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Eur J Biochem. 1996 Mar 15;236(3):871-6.

Surface-associated material from the bacterium Actinobacillus actinomycetemcomitans contains a peptide which, in contrast to lipopolysaccharide, directly stimulates fibroblast interleukin-6 gene transcription.

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1
Maxillofacial Surgery Research Unit, Eastman Dental Institute for Oral Health Care Sciences, University College London, UK.

Abstract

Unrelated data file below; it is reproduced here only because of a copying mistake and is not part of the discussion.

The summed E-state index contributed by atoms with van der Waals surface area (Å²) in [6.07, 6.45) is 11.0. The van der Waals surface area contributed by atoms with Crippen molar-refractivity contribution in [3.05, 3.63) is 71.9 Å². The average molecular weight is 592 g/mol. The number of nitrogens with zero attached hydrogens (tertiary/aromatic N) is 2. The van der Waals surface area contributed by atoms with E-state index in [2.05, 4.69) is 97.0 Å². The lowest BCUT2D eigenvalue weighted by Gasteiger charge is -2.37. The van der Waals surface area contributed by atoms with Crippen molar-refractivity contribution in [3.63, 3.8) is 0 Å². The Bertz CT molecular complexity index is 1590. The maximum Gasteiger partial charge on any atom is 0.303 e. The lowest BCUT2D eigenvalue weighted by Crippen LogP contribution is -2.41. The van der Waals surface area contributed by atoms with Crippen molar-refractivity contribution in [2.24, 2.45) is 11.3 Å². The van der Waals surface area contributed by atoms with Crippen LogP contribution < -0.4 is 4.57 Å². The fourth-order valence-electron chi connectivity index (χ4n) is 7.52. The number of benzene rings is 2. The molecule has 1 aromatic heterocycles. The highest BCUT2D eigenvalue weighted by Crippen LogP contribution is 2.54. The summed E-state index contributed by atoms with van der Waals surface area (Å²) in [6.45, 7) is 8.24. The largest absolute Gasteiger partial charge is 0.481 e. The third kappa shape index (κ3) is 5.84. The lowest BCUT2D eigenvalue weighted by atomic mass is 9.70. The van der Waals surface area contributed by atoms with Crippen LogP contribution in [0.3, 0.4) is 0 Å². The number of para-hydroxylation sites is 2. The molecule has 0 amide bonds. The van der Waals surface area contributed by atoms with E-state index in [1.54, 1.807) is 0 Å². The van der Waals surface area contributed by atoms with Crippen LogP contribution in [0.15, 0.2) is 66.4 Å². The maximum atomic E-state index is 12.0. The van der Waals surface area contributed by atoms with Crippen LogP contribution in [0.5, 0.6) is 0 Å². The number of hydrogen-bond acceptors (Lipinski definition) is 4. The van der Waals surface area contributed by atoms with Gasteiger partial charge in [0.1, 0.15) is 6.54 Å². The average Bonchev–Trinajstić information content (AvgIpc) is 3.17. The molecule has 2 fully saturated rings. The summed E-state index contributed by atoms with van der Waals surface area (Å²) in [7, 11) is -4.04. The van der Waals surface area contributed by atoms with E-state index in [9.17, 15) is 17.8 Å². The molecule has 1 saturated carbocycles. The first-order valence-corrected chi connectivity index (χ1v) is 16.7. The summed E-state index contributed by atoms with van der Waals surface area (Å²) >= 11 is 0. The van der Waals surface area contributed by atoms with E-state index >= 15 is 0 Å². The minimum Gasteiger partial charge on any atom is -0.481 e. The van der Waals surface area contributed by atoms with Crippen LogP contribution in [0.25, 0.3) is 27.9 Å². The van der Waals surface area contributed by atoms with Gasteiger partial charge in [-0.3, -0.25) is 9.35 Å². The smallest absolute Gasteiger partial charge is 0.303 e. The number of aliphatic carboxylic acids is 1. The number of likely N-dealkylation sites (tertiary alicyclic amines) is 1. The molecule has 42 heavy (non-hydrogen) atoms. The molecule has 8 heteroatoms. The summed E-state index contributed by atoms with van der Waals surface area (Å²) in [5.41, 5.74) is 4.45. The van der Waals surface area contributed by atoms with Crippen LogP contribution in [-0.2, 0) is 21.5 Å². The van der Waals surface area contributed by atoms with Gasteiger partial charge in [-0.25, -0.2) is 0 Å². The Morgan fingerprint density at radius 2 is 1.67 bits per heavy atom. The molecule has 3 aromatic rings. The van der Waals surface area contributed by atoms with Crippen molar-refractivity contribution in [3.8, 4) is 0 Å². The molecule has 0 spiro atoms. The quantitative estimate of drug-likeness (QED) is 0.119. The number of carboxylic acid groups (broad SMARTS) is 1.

The oral commensal Gram-negative bacterium Actinobacillus actinomycetemcomitans is believed to be the causative organism of localized juvenile periodontitis, a disease in which there is rapid loss of alveolar bone supporting the teeth. Previously, we have reported that gentle saline extraction of this bacterium removed a loosely adherent proteinaceous fraction from the cell surface of the bacterium, which we have termed surface-associated material. This material contained potent bone-resorbing activity. We now report that surface-associated material is also a potent stimulator of cytokines, and in particular, interleukin-6 (IL-6) synthesis, while the lipopolysaccharide from this bacterium is only a weak stimulator of IL-6 synthesis by fibroblasts and monocytes. In contrast to enteric lipopolysaccharide (LPS), which induces fibroblast IL-1, IL-6 and tumour necrosis factor (TNF) alpha synthesis, surface-associated material stimulated gingival fibroblasts to synthesize only IL-6, with no induction of IL-1 or TNF (the normal inducers of IL-6 synthesis). Reverse transcriptase PCR also failed to detect mRNA for IL-1 or TNF in surface-associated-material-stimulated fibroblasts, although both mRNAs were present in Escherichia coli LPS-stimulated cells. Neutralizing antibodies to IL-1 and/or TNF or the natural IL-1 receptor antagonist (IL-1ra) inhibited enteric LPS-induced IL-6 synthesis, but did not inhibit surface-associated-material-induced synthesis. In addition, dexamethasone, which completely suppressed LPS-induced IL-6 synthesis, only inhibited surface-associated-material-induced IL-6 synthesis by 50%. This suggests that the active constituent in the surface-associated material stimulates IL-6 gene transcription by a transcriptional control mechanism distinct to that of E. coli LPS. The IL-6 stimulating activity of the surface-associated material is inhibited by both heat and trypsin, suggesting that it is proteinaceous. The activity has been isolated using anion-exchange, reverse-phase and size-exclusion HPLC. The active moiety is a peptide of molecular mass 2kDa which may be the product of a bacterial short open reading frame.

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